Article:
Temporary Relocation Project: My forgotten blog.

Most of you probably know about my other blog over on Society of Three Speeds. But fifteen years ago I started another other blog, one that you most likely don’t know about!

On August 6, 2005, one day before my 30th birthday, I launched my Temporary Relocation Project blog. I had just created the Urban Adventure League blog two months before that, but I wanted a separate blog for my travels. And in those days, I did a lot of traveling. So much so that I toyed with the idea of having a “second home” other than Portland. I stayed in Tucson for the month of February 2005. My stay there soured that idea (and also diminished the Desert Southwest’s appeal in my eyes), but I chose the term “Temporary Relocation Project” for that adventure. I liked the sound of it, so I used it for the new blog.

My mission statement from the first post:

I look at travel differently than most. Rather than dealing with airlines, hotels, package deals, and the typical touristy destinations, I like to get beneath the surface of the places I visit, and experience things on a more visceral level. I don’t want to be a tourist. I want to integrate myself with the places I find myself in.

It’s interesting to look back at that statement, since I still feel that, though I don’t necessarily travel the same way I did back then. In the 2000’s I did multiple cross-country trips by train (Amtrak and ViaRail). These happened almost yearly from 2000 to the start of the Temporary Relocation Project blog. These trips could be anywhere from a few weeks or up to two months. I would travel around the US and Canada by train and crash with friends and acquaintances I knew through zines and comics. It was an easier time for me to travel that way: Portland was still fairly cheap and I could either sublet my room for the time I was away, or not. And I was still young enough that the idea of crashing on folks’ couches or floors still had a romantic appeal.

2005 saw two big trips: the winter one where I went to Tucson and also hit up other cities of the Mountain West, and the late summer into fall one which was yet another couple month train odyssey. I had hoped to make it all the way out Eastern Canada on this one, but I ran out of cash before I could get there. (I’d eventually get that way on a 2007 trip.) I made it as far east as Connecticut and Massachusetts before I had to turn around.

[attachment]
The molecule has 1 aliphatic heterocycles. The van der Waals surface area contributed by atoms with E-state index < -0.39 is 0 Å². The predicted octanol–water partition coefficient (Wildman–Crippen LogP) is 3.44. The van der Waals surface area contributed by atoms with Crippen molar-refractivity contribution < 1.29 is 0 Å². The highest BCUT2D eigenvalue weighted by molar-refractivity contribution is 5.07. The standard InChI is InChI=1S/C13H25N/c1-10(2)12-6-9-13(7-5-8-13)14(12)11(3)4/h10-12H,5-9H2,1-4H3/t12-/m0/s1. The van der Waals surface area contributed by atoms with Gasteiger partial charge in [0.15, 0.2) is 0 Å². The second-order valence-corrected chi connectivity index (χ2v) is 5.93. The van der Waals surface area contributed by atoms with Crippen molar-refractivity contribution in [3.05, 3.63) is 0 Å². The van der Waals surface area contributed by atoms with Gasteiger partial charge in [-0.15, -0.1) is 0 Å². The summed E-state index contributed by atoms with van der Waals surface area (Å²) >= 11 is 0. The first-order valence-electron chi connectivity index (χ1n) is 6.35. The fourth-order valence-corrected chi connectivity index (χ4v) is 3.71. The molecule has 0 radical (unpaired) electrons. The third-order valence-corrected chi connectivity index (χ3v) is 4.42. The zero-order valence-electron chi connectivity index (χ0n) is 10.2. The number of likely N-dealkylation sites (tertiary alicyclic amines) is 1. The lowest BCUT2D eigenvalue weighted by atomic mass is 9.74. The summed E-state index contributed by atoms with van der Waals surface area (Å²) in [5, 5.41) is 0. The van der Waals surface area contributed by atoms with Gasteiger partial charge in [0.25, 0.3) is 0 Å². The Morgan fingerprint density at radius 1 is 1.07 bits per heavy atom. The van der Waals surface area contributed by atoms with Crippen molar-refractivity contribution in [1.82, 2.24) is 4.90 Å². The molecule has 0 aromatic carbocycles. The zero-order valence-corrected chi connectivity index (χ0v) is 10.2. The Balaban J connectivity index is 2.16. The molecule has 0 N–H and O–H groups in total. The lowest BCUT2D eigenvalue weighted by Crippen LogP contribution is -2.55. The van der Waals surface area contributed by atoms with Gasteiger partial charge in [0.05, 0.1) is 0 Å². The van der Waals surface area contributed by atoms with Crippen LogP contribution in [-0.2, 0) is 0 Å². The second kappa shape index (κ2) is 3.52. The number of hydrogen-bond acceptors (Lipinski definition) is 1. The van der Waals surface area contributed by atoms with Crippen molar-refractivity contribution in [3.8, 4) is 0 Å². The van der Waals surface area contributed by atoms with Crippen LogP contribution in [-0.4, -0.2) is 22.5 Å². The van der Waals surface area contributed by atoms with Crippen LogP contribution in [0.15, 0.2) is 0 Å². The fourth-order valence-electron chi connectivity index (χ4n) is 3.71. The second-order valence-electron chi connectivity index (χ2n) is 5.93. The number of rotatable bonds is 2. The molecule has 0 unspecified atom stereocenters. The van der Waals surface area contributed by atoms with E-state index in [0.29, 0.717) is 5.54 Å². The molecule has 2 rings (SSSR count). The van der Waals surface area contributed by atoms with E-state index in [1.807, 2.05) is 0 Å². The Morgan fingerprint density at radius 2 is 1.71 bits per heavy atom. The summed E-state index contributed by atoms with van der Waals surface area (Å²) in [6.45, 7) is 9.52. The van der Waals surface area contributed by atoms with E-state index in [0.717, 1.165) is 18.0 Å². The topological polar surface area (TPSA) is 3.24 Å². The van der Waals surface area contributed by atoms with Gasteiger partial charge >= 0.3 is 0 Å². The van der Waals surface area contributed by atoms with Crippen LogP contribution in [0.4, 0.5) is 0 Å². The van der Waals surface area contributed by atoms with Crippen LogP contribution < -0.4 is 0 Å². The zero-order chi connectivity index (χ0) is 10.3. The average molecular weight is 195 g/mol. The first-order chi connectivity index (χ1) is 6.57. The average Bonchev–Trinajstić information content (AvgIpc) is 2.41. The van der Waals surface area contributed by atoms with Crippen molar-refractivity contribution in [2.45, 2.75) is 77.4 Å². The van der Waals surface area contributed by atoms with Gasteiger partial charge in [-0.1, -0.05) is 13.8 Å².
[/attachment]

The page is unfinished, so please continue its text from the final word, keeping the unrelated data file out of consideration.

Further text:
More significantly, this trip saw my first ever bike tour. After being an urban cyclist in Portland for four years, I really wanted to get into traveling by bike. But rather than choose a destination nearby, I headed to the Midwest to ride rail trails between Minneapolis and Milwaukee. Why there? Well, I had used Amtrak’s Empire Builder train many a time since 2000, and I would see a rail-trail in Western Wisconsin (the LaCrosse River Trail) beside the tracks. It intrigued me, and I vowed to bike it someday. I figured that would be a good start to touring. (I’d ride this trail again with Pondero and GravelDoc in 2015, after that year’s Lake Pepin Three Speed Tour.)

That tour was…interesting. I was using my beater mountain bike and camping with a cheap Target tent and the sleeping bag I had had since before I was a teen. I was too cheap/broke to buy a bike map and this was before “mobile devices”, so I hastily made directional notes to get out of Minneapolis from a map in a bike shop. I got a bit lost in suburbia, then ended up surreptitiously camping behind a union hall in a small town. I kept on getting slow leaks in my rear tire (spoke poke) and that tire was a PITA to mount and unmount. I got that sitch “fixed” via a thorn proof tube and rim tape from a bike shop, but that bike shop made sure they humbled me down before I left. Still, I persevered and had an adventure. And despite the setbacks, I enjoyed touring enough that I’d do it again. And again. And again!

I blogged about that trip as much as I could while I was on the road. But since it was in the days before smartphones and WiFi everywhere, the updating was sporadic and short, whenever I could find an internet terminal in a cafe (remember when that was a thing?) or at a library or at a friend’s house. I didn’t finish writing up the trip until months later, when I put it all together in a zine, Temporary Relocation Project #1. (I haven’t had it in print in years, maybe you’ll find a copy in a zine library somewhere?) I thought the zine was okay, but some folks did not. An anonymous reader (of course) left me the nastiest takedown comment I had ever got in response to it. I’ll admit that I was definitely more “punk rock, scam the system” in 2005, but “Worse Zine Ever”? C’mon.

I’ve obviously traveled more since then, though I’d only do these kinds of trips for a couple more years (besides the Cross-Continent Tour in 2011). Yet after that trip was over, I never returned to that blog. I would just post my travelogues on this blog instead. I doubt I’ll ever go back to the Temporary Relocation Project blog again. Maybe someday I’ll revisit that zine, or more likely compile the “bike tour” section into something new. As such, that blog languishes mostly unnoticed, except for one post: I wrote a little something about my hometown of Ansonia, Connecticut that still resonates with people to this day. Every few years I’ll get a comment on it.

So take a look at my Temporary Relocation Project blog in all of its Blogger circa 2005 glory. It captures a distinct and different era of my life. Hopefully you’ll enjoy it.

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